The club secretary took the key to the glass cabinet that the stopwatch lives in out of his desk drawer, unlocked the door and handed the watch over to me. History in my hands, reassuringly heavy too, a wonderful thing. I set up my lighting and table top backdrop in an empty squash court and spent a lovely afternoon messing about with light, shadows and time.
After the story ran I was asked by the magazine’s then photo editor, Catriona Ni Aolain, if I could make a large print of it for the editor in chief. Of all the items they had photographed for the story, this was the one he wanted to hang framed in his office.
Now seems like a good time to post these pictures. Tonight is the opening ceremony of the 2012 London Olympic Games and this story is a long way in the past indeed. In 2008 I was commissioned by The Observer to spend a week with Sebastian Coe while he carried out his business as the man in charge of London’s bid.
For 7 days, journalist Tim Adams and I went everywhere he went. We didn’t speak too much but he never tried to stop me photographing anything. I sat in on sensitive meetings and he was always welcoming whenever I arrived anywhere to shadow him. The part that had the biggest impact on me, however, was the realisation that every place he went he had to deal with doubt, cynicism and scrutiny. I know that as we approach the start of the games there has been some anger at some of the cock-ups that have happened but I honestly believe from watching Coe, over the course of one week in 2008, his entire drive and motivation came from a desire to pull off something fantastic. I hope he does and I wish him and everyone involved the best of luck.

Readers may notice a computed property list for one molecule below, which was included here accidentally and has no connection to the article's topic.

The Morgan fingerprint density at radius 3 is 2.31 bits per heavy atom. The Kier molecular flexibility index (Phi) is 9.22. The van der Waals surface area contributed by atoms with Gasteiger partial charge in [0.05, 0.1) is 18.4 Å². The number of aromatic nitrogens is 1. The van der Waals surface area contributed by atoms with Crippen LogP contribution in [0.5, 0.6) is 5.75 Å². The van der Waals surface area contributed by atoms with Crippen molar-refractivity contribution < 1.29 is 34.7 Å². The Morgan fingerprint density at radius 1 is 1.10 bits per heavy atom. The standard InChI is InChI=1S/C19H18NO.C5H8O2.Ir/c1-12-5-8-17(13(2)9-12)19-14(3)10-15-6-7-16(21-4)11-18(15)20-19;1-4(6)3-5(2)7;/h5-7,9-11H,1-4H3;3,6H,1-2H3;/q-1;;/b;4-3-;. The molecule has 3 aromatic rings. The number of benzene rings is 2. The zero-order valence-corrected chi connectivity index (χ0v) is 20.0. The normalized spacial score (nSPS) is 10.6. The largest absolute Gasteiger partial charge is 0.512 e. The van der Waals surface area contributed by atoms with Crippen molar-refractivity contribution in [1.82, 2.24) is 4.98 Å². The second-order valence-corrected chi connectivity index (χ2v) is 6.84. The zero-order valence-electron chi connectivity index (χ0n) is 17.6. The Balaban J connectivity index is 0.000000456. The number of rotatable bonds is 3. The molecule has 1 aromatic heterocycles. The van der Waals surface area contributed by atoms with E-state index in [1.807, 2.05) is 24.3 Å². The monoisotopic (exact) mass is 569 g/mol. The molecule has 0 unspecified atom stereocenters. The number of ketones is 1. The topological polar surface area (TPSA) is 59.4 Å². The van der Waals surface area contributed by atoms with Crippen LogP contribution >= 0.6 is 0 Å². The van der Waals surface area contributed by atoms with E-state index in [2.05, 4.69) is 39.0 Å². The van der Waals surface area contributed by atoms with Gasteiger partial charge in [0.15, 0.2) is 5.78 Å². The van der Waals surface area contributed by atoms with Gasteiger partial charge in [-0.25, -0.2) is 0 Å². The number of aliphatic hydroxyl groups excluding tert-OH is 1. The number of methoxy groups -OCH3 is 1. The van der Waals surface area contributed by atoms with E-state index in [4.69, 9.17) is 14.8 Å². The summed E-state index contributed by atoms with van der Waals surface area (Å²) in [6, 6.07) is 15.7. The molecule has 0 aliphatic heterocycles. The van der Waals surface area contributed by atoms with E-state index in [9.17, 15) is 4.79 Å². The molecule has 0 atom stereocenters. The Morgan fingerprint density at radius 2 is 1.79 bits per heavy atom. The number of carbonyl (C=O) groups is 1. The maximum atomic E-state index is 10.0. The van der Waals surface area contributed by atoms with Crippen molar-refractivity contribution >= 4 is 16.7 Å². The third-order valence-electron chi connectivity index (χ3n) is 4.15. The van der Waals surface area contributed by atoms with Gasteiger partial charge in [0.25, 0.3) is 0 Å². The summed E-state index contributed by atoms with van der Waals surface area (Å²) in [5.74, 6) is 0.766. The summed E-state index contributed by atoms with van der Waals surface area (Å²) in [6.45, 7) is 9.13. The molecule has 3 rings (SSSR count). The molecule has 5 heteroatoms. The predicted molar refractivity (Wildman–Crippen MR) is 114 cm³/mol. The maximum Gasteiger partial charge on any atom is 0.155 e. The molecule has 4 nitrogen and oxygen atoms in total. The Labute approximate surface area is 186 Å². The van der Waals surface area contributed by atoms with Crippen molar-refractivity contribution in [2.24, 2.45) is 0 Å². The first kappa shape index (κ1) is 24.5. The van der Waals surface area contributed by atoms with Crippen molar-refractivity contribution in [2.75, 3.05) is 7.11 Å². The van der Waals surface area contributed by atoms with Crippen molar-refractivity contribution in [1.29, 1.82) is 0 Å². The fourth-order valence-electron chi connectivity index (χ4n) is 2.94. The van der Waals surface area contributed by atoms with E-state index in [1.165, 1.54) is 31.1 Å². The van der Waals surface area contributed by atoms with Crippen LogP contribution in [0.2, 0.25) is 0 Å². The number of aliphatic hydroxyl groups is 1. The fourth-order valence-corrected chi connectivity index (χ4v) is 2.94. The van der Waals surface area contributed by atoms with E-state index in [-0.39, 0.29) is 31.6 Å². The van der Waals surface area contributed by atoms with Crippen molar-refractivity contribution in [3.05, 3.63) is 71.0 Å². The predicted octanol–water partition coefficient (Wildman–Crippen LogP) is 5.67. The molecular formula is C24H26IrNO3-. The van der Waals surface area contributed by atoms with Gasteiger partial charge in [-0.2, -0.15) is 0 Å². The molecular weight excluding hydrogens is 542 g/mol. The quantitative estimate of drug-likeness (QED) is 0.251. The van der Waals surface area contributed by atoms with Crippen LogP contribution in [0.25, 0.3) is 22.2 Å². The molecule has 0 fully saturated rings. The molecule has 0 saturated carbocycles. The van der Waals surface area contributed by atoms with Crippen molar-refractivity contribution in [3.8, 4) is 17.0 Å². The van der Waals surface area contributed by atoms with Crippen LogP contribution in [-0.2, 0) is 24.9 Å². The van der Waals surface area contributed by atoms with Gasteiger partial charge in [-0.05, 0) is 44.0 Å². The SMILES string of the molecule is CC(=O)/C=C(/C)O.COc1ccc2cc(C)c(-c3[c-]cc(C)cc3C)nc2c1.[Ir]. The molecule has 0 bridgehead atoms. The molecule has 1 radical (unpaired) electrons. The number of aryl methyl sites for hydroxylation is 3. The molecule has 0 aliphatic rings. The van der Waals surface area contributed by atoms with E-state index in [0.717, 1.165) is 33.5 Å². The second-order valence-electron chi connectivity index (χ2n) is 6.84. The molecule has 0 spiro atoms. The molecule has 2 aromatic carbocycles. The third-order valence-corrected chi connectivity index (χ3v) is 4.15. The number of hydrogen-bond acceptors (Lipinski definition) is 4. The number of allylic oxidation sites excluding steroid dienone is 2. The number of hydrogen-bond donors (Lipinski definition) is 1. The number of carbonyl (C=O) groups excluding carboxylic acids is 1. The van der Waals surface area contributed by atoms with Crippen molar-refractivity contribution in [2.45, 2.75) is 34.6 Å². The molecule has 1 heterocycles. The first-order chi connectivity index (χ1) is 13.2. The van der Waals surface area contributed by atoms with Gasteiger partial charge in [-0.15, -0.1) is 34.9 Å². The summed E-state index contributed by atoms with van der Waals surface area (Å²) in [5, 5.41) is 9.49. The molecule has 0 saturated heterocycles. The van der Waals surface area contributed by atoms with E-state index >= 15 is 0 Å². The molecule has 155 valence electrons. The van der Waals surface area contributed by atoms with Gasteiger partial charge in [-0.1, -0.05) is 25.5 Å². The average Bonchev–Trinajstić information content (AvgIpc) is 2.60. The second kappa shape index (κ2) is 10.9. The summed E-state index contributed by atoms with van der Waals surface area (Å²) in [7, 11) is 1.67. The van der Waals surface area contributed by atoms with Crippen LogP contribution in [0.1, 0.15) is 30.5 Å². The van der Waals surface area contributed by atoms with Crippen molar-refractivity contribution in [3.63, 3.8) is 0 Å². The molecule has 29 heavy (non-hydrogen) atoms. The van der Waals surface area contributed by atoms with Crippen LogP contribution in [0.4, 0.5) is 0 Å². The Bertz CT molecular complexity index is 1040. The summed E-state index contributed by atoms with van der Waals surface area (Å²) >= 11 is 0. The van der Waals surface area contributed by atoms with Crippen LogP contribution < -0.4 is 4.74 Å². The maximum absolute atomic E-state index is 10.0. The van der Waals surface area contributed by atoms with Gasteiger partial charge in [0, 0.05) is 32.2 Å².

My favourite pictures from this story are those above, taken at a meeting with the members of the Greater London Authority in a portakabin at the site of the stadium, at that time a pile of rubble and earth. Coe had been summoned by the GLA to justify certain budgetary matters. The item at which the members were most indignant was a line allowing for provision of several thousand car parking spaces for ‘media’. Coe explained patiently that ‘media’ carry a lot of heavy stuff – cameras, sound equipment, tripods, lights and if they were made to carry it in then they just would not turn up. I stood behind him nodding fervently, whilst indicating my lighting set up. He had told me before we went in what this was about, so in the short time I had to prepare I decided to try and light the room as a scene from the Henry Fonda movie, ‘Twelve Angry Men’ – which is set almost entirely in a jury room as the verdict of a case is debated and Fonda passionately argues his view to the other eleven members. The pictures here do seem like the countdown to an execution and Coe came out of the meeting quite depleted.